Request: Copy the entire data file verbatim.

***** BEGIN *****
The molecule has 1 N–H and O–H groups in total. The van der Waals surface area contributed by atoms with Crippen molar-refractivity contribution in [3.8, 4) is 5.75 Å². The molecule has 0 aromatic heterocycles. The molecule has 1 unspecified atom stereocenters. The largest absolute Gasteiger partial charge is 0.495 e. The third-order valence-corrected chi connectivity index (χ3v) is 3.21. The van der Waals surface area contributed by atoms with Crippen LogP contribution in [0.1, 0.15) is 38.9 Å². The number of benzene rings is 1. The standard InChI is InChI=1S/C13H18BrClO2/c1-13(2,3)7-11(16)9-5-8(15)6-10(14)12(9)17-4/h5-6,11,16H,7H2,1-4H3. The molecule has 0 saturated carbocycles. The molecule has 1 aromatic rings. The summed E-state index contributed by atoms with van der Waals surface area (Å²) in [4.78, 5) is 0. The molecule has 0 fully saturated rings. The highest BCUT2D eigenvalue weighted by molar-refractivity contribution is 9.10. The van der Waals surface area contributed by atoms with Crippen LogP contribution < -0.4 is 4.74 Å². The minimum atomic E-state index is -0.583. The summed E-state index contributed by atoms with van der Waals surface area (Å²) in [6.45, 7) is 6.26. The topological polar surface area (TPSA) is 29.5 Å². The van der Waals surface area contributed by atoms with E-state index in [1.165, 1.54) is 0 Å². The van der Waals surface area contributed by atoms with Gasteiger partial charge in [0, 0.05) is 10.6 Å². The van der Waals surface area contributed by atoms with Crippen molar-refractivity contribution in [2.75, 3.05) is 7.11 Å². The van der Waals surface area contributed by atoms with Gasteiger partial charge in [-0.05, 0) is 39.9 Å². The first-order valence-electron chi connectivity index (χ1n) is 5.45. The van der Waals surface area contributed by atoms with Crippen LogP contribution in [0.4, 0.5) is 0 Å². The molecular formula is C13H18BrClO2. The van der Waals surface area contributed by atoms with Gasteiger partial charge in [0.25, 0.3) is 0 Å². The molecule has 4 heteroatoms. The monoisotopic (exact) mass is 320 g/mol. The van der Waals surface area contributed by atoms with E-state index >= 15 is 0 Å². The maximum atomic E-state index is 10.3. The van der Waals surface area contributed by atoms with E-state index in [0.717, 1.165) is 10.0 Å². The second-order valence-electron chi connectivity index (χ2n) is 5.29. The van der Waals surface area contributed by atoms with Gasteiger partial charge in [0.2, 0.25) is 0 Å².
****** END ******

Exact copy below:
The molecule has 1 N–H and O–H groups in total. The van der Waals surface area contributed by atoms with Crippen molar-refractivity contribution in [3.8, 4) is 5.75 Å². The molecule has 0 aromatic heterocycles. The molecule has 1 unspecified atom stereocenters. The largest absolute Gasteiger partial charge is 0.495 e. The third-order valence-corrected chi connectivity index (χ3v) is 3.21. The van der Waals surface area contributed by atoms with Crippen LogP contribution in [0.1, 0.15) is 38.9 Å². The number of benzene rings is 1. The standard InChI is InChI=1S/C13H18BrClO2/c1-13(2,3)7-11(16)9-5-8(15)6-10(14)12(9)17-4/h5-6,11,16H,7H2,1-4H3. The molecule has 0 saturated carbocycles. The molecule has 1 aromatic rings. The summed E-state index contributed by atoms with van der Waals surface area (Å²) in [4.78, 5) is 0. The molecule has 0 fully saturated rings. The highest BCUT2D eigenvalue weighted by molar-refractivity contribution is 9.10. The van der Waals surface area contributed by atoms with Crippen LogP contribution < -0.4 is 4.74 Å². The minimum atomic E-state index is -0.583. The summed E-state index contributed by atoms with van der Waals surface area (Å²) in [6.45, 7) is 6.26. The topological polar surface area (TPSA) is 29.5 Å². The van der Waals surface area contributed by atoms with E-state index in [1.165, 1.54) is 0 Å². The van der Waals surface area contributed by atoms with Gasteiger partial charge in [0, 0.05) is 10.6 Å². The van der Waals surface area contributed by atoms with Crippen molar-refractivity contribution in [2.75, 3.05) is 7.11 Å². The van der Waals surface area contributed by atoms with Gasteiger partial charge in [-0.05, 0) is 39.9 Å². The first-order valence-electron chi connectivity index (χ1n) is 5.45. The van der Waals surface area contributed by atoms with Crippen LogP contribution in [0.4, 0.5) is 0 Å². The molecular formula is C13H18BrClO2. The van der Waals surface area contributed by atoms with Gasteiger partial charge in [0.25, 0.3) is 0 Å². The molecule has 4 heteroatoms. The monoisotopic (exact) mass is 320 g/mol. The van der Waals surface area contributed by atoms with E-state index >= 15 is 0 Å². The maximum atomic E-state index is 10.3. The van der Waals surface area contributed by atoms with E-state index in [0.717, 1.165) is 10.0 Å². The second-order valence-electron chi connectivity index (χ2n) is 5.29. The van der Waals surface area contributed by atoms with Gasteiger partial charge in [0.2, 0.25) is 0 Å².